Reviews, discusses, and analyzes teaching methods and techniques used in core subject areas (mathematics, science, and social studies) in bilingual education classrooms in the United States. Assessment strategies as integral parts of teaching methodology are discussed (e.g., portfolios will develop and teach reading and/or writing lessons using strategies, peer groups and self-assessments). Emphasis is on methods and techniques using the language in which the bilingual extension is sought. The course includes suggestions for coordination with ESL content area instruction. Students produce and carry out lessons in the various subject areas. Required course for candidates pursuing a New York State Bilingual Education Extension; recommended for teachers working with English Language Learners.

3

EDU 556 Teaching Language Arts in Spanish

Focuses on teaching approaches and methodology used in the development of literacy skills by Spanish speaking students in the U.S. Emphasizes the understanding of the active interaction of reading, writing, listening, and speaking in the process of acquiring and mastering communication skills. Reviews and analyzes current technology and curricular materials used to teach the language arts. Students will develop and teach reading and/or writing lessons using course materials. Required for teachers pursuing a New York State Bilingual Education extension.

3

EDU 557 Methods of Instruction and Assessment for Teaching Indigenous Languages

Methods of Instruction for Teaching Indigenous Languages provides students with the opportunity to learn about the various methods and practices related to teaching Indigenous/endangered and less commonly taught languages. Participants will learn about program models and methods which have been used in successful language reclamation situations, as well as practices which are currently being used today for those languages which are considered endangered and in need of reclamation. Models discussed will include, but are not limited to, the following: immersion, intergenerational and Master-Apprentice models, bi/multilingual programs, summer institutes, and other school or community-based initiatives used by Indigenous People throughout the United States and the world.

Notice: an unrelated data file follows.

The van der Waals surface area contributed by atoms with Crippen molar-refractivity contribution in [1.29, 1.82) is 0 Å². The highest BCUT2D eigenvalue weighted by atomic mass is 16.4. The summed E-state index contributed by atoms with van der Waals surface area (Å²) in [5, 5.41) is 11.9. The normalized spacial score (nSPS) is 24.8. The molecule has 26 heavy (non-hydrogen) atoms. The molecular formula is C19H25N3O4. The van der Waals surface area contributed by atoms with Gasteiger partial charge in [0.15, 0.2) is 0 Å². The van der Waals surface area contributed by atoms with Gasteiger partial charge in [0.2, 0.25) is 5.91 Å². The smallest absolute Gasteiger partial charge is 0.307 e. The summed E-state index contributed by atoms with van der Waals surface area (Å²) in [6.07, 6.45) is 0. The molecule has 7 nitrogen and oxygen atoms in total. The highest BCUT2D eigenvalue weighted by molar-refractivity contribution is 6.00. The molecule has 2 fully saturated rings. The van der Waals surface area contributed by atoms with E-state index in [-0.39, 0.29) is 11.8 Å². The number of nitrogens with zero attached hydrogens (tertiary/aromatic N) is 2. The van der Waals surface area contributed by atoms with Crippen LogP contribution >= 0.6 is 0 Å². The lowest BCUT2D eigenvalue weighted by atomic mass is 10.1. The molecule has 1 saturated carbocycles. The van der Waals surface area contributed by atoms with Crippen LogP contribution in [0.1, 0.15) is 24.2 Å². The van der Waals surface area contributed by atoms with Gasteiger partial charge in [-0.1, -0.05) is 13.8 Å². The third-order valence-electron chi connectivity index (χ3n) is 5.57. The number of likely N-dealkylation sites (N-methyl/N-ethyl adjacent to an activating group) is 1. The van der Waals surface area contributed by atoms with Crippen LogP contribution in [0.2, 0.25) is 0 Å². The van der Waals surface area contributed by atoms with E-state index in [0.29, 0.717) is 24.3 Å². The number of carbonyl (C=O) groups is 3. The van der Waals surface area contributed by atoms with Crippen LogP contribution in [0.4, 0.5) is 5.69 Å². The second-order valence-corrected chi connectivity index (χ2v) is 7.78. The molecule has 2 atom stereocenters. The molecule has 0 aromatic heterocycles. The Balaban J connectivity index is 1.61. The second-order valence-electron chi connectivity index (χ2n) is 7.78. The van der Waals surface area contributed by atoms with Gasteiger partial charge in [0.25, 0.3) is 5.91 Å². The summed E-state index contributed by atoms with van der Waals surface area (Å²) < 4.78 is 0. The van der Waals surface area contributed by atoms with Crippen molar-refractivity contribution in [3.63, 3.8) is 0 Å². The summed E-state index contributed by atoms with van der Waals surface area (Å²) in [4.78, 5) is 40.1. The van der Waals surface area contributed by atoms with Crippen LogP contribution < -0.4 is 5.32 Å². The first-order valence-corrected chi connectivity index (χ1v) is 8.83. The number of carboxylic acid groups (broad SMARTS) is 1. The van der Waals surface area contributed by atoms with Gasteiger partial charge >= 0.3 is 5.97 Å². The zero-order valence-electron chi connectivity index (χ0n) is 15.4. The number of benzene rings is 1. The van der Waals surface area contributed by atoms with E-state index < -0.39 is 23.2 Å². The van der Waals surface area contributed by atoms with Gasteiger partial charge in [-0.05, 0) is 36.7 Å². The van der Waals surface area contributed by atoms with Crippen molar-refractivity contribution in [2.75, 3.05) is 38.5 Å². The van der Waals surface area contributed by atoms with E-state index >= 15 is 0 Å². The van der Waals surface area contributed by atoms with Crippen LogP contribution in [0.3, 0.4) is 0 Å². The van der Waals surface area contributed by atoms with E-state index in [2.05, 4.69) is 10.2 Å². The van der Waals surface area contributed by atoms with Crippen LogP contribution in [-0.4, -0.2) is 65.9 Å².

3

EDU 561 Contemporary Issues in Parent/Teacher Relationships

Focuses on building successful partnerships with families with diverse structures. Identifies models of family involvement in schools; strategies for increasing family involvement in classrooms; current educational mandates; implications for schools; and relevant research.

3

EDU 562 Infant Development and Education

Focuses on nutritional and psychological influences on prenatal, infant, and toddler growth and development, inclusive of current research in infant development; childbirth; breastfeeding; infant simulation; intellectual development; attachment behavior; and infants in group care.

3